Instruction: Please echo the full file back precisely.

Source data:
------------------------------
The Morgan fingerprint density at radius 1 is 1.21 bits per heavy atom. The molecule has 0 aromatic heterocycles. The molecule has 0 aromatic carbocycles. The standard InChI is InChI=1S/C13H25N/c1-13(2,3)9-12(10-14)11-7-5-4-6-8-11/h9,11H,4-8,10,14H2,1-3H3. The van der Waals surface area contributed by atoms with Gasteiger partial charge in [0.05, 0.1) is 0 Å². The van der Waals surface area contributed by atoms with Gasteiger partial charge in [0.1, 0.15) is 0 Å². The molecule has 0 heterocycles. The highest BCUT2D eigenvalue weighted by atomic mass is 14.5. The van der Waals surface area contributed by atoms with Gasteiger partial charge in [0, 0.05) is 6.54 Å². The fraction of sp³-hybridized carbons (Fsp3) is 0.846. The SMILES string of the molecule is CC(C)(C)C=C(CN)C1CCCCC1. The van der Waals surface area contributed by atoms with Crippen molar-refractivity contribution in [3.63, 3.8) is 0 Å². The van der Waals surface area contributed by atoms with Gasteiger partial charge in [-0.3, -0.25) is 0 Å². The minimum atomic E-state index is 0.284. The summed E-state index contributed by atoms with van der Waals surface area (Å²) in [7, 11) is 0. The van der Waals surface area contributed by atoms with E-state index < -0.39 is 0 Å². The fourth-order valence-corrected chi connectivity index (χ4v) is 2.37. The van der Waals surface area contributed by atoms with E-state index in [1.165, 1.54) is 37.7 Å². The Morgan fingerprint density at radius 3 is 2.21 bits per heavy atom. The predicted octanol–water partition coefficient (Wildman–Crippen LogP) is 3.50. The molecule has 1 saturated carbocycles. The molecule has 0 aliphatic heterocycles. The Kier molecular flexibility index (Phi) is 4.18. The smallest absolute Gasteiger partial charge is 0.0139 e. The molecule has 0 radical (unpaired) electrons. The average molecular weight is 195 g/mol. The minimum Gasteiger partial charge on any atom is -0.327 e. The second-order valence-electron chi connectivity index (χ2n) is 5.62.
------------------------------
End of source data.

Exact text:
The Morgan fingerprint density at radius 1 is 1.21 bits per heavy atom. The molecule has 0 aromatic heterocycles. The molecule has 0 aromatic carbocycles. The standard InChI is InChI=1S/C13H25N/c1-13(2,3)9-12(10-14)11-7-5-4-6-8-11/h9,11H,4-8,10,14H2,1-3H3. The van der Waals surface area contributed by atoms with Gasteiger partial charge in [0.05, 0.1) is 0 Å². The van der Waals surface area contributed by atoms with Gasteiger partial charge in [0.1, 0.15) is 0 Å². The molecule has 0 heterocycles. The highest BCUT2D eigenvalue weighted by atomic mass is 14.5. The van der Waals surface area contributed by atoms with Gasteiger partial charge in [0, 0.05) is 6.54 Å². The fraction of sp³-hybridized carbons (Fsp3) is 0.846. The SMILES string of the molecule is CC(C)(C)C=C(CN)C1CCCCC1. The van der Waals surface area contributed by atoms with Crippen molar-refractivity contribution in [3.63, 3.8) is 0 Å². The van der Waals surface area contributed by atoms with Gasteiger partial charge in [-0.3, -0.25) is 0 Å². The minimum atomic E-state index is 0.284. The summed E-state index contributed by atoms with van der Waals surface area (Å²) in [7, 11) is 0. The van der Waals surface area contributed by atoms with E-state index < -0.39 is 0 Å². The fourth-order valence-corrected chi connectivity index (χ4v) is 2.37. The van der Waals surface area contributed by atoms with E-state index in [1.165, 1.54) is 37.7 Å². The Morgan fingerprint density at radius 3 is 2.21 bits per heavy atom. The predicted octanol–water partition coefficient (Wildman–Crippen LogP) is 3.50. The molecule has 1 saturated carbocycles. The molecule has 0 aliphatic heterocycles. The Kier molecular flexibility index (Phi) is 4.18. The smallest absolute Gasteiger partial charge is 0.0139 e. The molecule has 0 radical (unpaired) electrons. The average molecular weight is 195 g/mol. The minimum Gasteiger partial charge on any atom is -0.327 e. The second-order valence-electron chi connectivity index (χ2n) is 5.62.